Criminal Traffic Offenses

There are many Criminal traffic offenses in Georgia that are far more serious than a simple ticket. You could be facing jail time for dangerous or negligent driving offenses. At a minimum, you are up against license suspension, and a permanent criminal record. When you need help with your case it is vital you have professionals with experience on your side. Contact us today to talk about your case.

Criminal Charge in Georgia? Please call (800) 993-5468.
call_now

Georgia traffic charges we defend include:

Many of these charges include license loss as part of the penalty if you are convicted. It makes sense to evaluate your options, and your ability to function without a driver’s license before agreeing to any plea deal. You want to make sure you have explored all possible legal defense options that might make it possible to get charges reduced, and save your driver’s license.

Reckless Driving

Reckless driving is defined by Georgia law as driving in reckless disregard of property or other people. That is a fairly vague standard, which means you can be accused of reckless driving based on a loose opinion of the police officer who pulls you over.

The Georgia statutes do not specify how fast or what circumstances demonstrate “reckless regard”. This would be up to the discretion of the officer at the time of your arrest or citation, and up to the judge at trial.

While the subjective standard means you can easily be accused of driving recklessly, that also leaves room to argue in court that the officer was mistaken or slightly overzealous with the charge.

Georgia Reckless Driving Penalties

If convicted of reckless driving, a misdemeanor, you are facing a fine of up to $1,000 and jail time of up to one year.

Aggressive Driving

Aggressive driving is defined as driving with the intent to annoy, harass, intimidate, molest, injure, or obstruct another person. These are similar to road rage laws.

Georgia Aggressive Driving Penalties

Aggressive driving is considered a misdemeanor of “high and aggravated nature”, and if convicted, you would be facing fines up to $5,000 and jail time of up to one year.

Fleeing or Attempting to Elude an Officer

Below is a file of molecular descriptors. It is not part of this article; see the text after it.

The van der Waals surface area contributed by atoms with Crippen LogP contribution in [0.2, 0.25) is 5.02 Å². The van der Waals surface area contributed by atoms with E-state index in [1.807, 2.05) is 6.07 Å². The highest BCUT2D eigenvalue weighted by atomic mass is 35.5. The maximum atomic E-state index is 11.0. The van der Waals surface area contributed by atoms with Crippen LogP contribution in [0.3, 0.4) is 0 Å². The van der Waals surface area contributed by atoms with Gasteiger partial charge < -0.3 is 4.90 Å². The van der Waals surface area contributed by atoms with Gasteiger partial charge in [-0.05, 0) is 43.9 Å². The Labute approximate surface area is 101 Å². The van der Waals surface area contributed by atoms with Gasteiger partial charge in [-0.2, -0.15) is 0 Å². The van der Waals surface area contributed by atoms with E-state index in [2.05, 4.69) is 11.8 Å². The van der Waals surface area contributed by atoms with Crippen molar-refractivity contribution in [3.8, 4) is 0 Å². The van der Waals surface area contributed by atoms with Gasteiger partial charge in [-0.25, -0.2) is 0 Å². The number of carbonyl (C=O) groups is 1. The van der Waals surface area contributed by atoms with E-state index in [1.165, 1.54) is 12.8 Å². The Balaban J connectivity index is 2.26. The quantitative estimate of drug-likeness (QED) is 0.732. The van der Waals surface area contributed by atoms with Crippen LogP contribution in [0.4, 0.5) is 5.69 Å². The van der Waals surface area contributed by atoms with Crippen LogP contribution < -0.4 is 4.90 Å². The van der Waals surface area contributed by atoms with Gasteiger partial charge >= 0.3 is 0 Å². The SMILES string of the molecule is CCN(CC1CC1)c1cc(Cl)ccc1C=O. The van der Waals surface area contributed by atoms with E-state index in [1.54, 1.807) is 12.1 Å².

It is against the law to not stop for a police officer after they have given you a visual or audible signal to pull over. They could turn on their lights, sirens, or simply wave you to the side of the road.

If you fail to stop or in any other way, attempt to flee or elude an officer while driving, you could be found guilty of a high and aggravated misdemeanor.

Potential Sentences for Fleeing/Attempting to Elude

If this is your first charge of fleeing or attempting to elude, you are facing fines of $500 to $5,000 and jail time no less that 10 days and no more than 12 months.

If this is a second charge, you will face potential fines of $1,000 to $5,000 and jail time of at least 30 days and no more than 12 months.

For your third and any subsequent charges of fleeing or attempting to elude an officer, you may end up paying fines from $2,500 to $5,000 and jail time of at least 90 days and no more than 1 year.

Serious Injury by Vehicle

Serious Injury by Vehicle is a criminal statute under Georgia driving laws for case where a person is injured as a result of negligence.

If you, without malice, and while operating a vehicle, injure someone to the extent that they lose use of a portion of their body, lose a member of their body, are seriously disfigured, or have brain damage that causes the loss of use of one of their member, you may be charged with and found guilty of serious injury by vehicle.

Potential Sentences – Serious Injury by Vehicle

Serious injury by vehicle is a felony and if convicted you are facing imprisonment of at least one year and no more than 15 years.

Homicide by Vehicle

Georgia First Degree Homicide By Vehicle – Penalties

If you, without malice caused the death of another person while operating your vehicle while:

  • Overtaking a school bus stopped to allow the boarding and unloading of children,
  • Leaving the scene of an accident (hit and run),
  • Reckless driving,
  • DUI, or
  • Fleeing from the police

You will be charged with first degree homicide by vehicle and will face felony charges and a potential sentence of 3-15 years.

Second Degree

If you, without intending to do so, cause the death of another person while in operation of your vehicle, and the above (first degree) situations don’t apply, you will be charged with misdemeanor second degree homicide by vehicle and face fines up to $1,000 and prison time up to one year.